Starrydata = Starrydata2 ≠ Starry data

We are sorry about the confusion about the naming of our web system. ‘Starry data’ is our first web system that did not work well.  ‘Starrydata’ or ‘Starrydata2’ is the second web system, which we developed from scratch.

Both web systems were developed to collect data from plots in published papers efficiently. Unfortunately, the first version ‘Starry data’ was not able to make it very efficient, mainly due to the unexpected variety. So we learned from the first version, and designed a completely new web system ‘Starrydata2’ or ‘Starrydata’.

We present the difference between the two web systems in the table below.

Old version (April 2016-) New version (June 2017-)
Name Starry data / Starrydata1 Starrydata / Starrydata2
Programming language Ruby (Ruby on Rails) Python (Django)
Backend database MySQL MongoDB
Files stored on server Full-text PDFs,
figure images,
data from plots
Text only
(Bibliographic information & data from plots)
Processing order of the figures System determines User selects which figure to work on next.
Data extraction from images Manual clicking Automatic color detection / manual clicking
Data editting Not allowed Allowed, with version-controlling system
Language Japanese English
Basic user interface Data extractor Reference manager
Plot digitization Original digitization program (Minimum features of data point clicking) WebPlotDigitizer (includes various features: semi-automatic digitization, zoom-up/down)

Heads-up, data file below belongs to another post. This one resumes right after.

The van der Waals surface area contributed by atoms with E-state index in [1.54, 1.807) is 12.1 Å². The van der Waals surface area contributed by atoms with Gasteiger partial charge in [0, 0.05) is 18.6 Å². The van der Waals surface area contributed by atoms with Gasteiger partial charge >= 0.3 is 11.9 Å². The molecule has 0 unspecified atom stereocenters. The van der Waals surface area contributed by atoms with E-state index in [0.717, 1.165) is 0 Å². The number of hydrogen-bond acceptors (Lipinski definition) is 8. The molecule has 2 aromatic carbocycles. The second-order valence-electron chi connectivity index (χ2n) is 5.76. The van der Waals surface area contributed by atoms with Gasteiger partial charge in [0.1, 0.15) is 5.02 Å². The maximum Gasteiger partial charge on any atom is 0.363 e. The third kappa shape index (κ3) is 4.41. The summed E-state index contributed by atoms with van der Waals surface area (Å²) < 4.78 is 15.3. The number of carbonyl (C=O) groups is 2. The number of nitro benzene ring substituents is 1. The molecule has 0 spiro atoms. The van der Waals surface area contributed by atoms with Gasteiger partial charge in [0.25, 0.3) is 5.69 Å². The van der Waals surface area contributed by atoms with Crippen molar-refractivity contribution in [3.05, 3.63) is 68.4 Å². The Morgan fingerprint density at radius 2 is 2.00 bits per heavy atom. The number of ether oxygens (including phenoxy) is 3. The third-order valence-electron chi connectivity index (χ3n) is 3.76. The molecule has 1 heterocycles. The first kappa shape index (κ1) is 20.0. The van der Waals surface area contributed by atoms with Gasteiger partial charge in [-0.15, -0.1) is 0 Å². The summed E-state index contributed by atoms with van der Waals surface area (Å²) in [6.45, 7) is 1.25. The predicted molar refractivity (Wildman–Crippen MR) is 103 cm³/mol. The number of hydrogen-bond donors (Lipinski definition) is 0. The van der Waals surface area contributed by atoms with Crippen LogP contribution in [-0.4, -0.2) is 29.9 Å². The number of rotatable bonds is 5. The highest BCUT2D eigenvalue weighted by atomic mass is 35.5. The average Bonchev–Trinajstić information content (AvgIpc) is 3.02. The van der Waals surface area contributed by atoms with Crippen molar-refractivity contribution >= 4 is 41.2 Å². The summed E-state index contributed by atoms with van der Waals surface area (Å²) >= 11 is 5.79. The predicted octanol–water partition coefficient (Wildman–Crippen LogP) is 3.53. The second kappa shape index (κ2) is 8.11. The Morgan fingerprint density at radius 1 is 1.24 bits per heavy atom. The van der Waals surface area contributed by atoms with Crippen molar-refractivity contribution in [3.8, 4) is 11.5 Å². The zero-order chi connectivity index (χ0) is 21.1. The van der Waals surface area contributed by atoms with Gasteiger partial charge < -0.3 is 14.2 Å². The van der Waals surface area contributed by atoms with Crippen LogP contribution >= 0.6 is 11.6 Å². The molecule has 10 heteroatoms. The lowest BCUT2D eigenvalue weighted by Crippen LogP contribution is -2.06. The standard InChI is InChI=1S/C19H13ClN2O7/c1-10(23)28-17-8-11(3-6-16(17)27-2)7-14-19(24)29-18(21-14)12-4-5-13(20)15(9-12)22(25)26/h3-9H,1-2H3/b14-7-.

How to open plot images Automatic extraction from PDF file By partial screenshot of a PDF file

Data collection workflow in the old version ‘Starry data’

  1.  Search and download PDF file of a paper of interest
  2.  Upload the PDF file to Starry data (Doubtful in copyright?)
  3.  If DOI was readable, the paper appears on Starry data
    (If not, then the paper cannot be used. )
  4. User clicks all the images extracted from the PDF.
    (If the PDF was composed of many unnecessary images, the user has to delete all such images (sometimes, tens~hundreds of such images appeared. So it was hard to find the figure of interest.)
  5. User goes to classification page, and classify all the extracted figure images, label the axes, and input number of samples.
  6. User goes to extraction page, and click all the data points.
  7. User goes to details page, and write down all the sample details.

When we started data extraction using ‘Starry data’, we found that this workflow is not efficient to collect data from papers, because about 1/3 of the papers were lost because of failure in processing. The papers failed in automatic retrieval of bibliographic information or automatic extraction of images due to the variation in PDF formats. Once failed, the paper was not able to be accessed any more. Even if the images were successfully extracted, it is difficult to fix the mistakes in the input, because editing was not allowed in the system.

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